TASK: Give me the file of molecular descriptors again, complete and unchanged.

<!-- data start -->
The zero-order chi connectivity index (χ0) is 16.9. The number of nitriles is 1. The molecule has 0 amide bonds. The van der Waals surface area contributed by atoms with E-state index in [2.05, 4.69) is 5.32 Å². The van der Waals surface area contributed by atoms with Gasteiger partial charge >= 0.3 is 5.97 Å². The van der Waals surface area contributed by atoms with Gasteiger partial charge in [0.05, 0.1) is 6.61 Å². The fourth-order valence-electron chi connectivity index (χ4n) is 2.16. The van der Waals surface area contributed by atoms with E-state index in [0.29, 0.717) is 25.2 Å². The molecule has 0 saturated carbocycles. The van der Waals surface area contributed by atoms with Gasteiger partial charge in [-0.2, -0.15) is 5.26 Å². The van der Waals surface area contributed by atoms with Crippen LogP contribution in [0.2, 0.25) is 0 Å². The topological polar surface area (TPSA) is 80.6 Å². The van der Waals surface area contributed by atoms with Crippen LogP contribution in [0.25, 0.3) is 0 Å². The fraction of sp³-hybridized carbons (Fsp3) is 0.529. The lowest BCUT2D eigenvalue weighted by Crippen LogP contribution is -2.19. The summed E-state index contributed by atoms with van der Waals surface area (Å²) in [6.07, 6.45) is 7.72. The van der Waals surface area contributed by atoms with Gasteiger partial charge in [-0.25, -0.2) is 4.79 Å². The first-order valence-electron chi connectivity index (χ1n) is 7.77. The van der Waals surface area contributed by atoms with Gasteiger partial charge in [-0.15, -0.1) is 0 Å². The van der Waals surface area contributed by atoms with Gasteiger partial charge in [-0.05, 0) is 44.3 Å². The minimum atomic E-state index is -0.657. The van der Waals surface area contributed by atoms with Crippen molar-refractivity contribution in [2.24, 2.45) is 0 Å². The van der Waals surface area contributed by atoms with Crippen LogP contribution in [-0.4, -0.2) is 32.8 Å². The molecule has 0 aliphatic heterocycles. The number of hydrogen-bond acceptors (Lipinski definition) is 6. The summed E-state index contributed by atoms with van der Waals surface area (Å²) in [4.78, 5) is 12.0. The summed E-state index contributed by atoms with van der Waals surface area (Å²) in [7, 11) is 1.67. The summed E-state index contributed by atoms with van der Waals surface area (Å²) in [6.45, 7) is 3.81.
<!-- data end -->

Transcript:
The zero-order chi connectivity index (χ0) is 16.9. The number of nitriles is 1. The molecule has 0 amide bonds. The van der Waals surface area contributed by atoms with E-state index in [2.05, 4.69) is 5.32 Å². The van der Waals surface area contributed by atoms with Gasteiger partial charge >= 0.3 is 5.97 Å². The van der Waals surface area contributed by atoms with Gasteiger partial charge in [0.05, 0.1) is 6.61 Å². The fourth-order valence-electron chi connectivity index (χ4n) is 2.16. The van der Waals surface area contributed by atoms with E-state index in [0.29, 0.717) is 25.2 Å². The molecule has 0 saturated carbocycles. The van der Waals surface area contributed by atoms with Gasteiger partial charge in [-0.2, -0.15) is 5.26 Å². The van der Waals surface area contributed by atoms with Crippen LogP contribution in [0.2, 0.25) is 0 Å². The topological polar surface area (TPSA) is 80.6 Å². The van der Waals surface area contributed by atoms with Crippen LogP contribution in [0.25, 0.3) is 0 Å². The fraction of sp³-hybridized carbons (Fsp3) is 0.529. The lowest BCUT2D eigenvalue weighted by Crippen LogP contribution is -2.19. The summed E-state index contributed by atoms with van der Waals surface area (Å²) in [6.07, 6.45) is 7.72. The van der Waals surface area contributed by atoms with Gasteiger partial charge in [-0.25, -0.2) is 4.79 Å². The first-order valence-electron chi connectivity index (χ1n) is 7.77. The van der Waals surface area contributed by atoms with Gasteiger partial charge in [-0.15, -0.1) is 0 Å². The van der Waals surface area contributed by atoms with Gasteiger partial charge in [-0.05, 0) is 44.3 Å². The minimum atomic E-state index is -0.657. The van der Waals surface area contributed by atoms with Crippen molar-refractivity contribution in [2.24, 2.45) is 0 Å². The van der Waals surface area contributed by atoms with Crippen LogP contribution in [-0.4, -0.2) is 32.8 Å². The molecule has 0 aliphatic heterocycles. The number of hydrogen-bond acceptors (Lipinski definition) is 6. The summed E-state index contributed by atoms with van der Waals surface area (Å²) in [4.78, 5) is 12.0. The summed E-state index contributed by atoms with van der Waals surface area (Å²) in [7, 11) is 1.67. The summed E-state index contributed by atoms with van der Waals surface area (Å²) in [6.45, 7) is 3.81.